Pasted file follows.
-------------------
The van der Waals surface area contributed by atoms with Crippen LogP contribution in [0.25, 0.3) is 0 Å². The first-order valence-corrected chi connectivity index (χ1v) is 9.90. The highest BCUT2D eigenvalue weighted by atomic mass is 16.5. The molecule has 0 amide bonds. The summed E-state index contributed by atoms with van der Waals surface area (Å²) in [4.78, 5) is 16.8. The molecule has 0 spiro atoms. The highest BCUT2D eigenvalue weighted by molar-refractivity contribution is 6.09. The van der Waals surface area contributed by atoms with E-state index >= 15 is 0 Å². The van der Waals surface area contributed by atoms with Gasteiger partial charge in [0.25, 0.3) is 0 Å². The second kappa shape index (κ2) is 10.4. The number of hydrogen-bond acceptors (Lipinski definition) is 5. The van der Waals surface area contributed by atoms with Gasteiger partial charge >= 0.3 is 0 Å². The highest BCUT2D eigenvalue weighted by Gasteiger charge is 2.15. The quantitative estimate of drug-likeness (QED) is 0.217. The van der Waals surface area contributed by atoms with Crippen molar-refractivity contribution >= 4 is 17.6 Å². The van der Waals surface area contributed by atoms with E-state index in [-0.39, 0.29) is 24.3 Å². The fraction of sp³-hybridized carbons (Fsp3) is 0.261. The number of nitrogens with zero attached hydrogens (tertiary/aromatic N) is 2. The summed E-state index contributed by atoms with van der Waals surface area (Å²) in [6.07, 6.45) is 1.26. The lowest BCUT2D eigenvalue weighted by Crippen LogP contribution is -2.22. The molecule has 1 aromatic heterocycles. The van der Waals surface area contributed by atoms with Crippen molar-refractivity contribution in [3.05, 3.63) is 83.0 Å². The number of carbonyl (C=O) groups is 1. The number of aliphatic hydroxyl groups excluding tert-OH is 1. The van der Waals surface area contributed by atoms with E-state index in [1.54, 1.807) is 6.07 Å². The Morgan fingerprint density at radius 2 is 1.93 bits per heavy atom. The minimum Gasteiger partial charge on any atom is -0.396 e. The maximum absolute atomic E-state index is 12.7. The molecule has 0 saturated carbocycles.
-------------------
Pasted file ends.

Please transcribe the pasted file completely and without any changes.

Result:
The van der Waals surface area contributed by atoms with Crippen LogP contribution in [0.25, 0.3) is 0 Å². The first-order valence-corrected chi connectivity index (χ1v) is 9.90. The highest BCUT2D eigenvalue weighted by atomic mass is 16.5. The molecule has 0 amide bonds. The summed E-state index contributed by atoms with van der Waals surface area (Å²) in [4.78, 5) is 16.8. The molecule has 0 spiro atoms. The highest BCUT2D eigenvalue weighted by molar-refractivity contribution is 6.09. The van der Waals surface area contributed by atoms with E-state index >= 15 is 0 Å². The van der Waals surface area contributed by atoms with Gasteiger partial charge in [0.25, 0.3) is 0 Å². The second kappa shape index (κ2) is 10.4. The number of hydrogen-bond acceptors (Lipinski definition) is 5. The van der Waals surface area contributed by atoms with Gasteiger partial charge >= 0.3 is 0 Å². The highest BCUT2D eigenvalue weighted by Gasteiger charge is 2.15. The quantitative estimate of drug-likeness (QED) is 0.217. The van der Waals surface area contributed by atoms with Crippen molar-refractivity contribution >= 4 is 17.6 Å². The van der Waals surface area contributed by atoms with E-state index in [-0.39, 0.29) is 24.3 Å². The fraction of sp³-hybridized carbons (Fsp3) is 0.261. The number of nitrogens with zero attached hydrogens (tertiary/aromatic N) is 2. The summed E-state index contributed by atoms with van der Waals surface area (Å²) in [6.07, 6.45) is 1.26. The lowest BCUT2D eigenvalue weighted by Crippen LogP contribution is -2.22. The molecule has 1 aromatic heterocycles. The van der Waals surface area contributed by atoms with Crippen molar-refractivity contribution in [3.05, 3.63) is 83.0 Å². The number of carbonyl (C=O) groups is 1. The number of aliphatic hydroxyl groups excluding tert-OH is 1. The van der Waals surface area contributed by atoms with E-state index in [1.54, 1.807) is 6.07 Å². The Morgan fingerprint density at radius 2 is 1.93 bits per heavy atom. The minimum Gasteiger partial charge on any atom is -0.396 e. The maximum absolute atomic E-state index is 12.7. The molecule has 0 saturated carbocycles.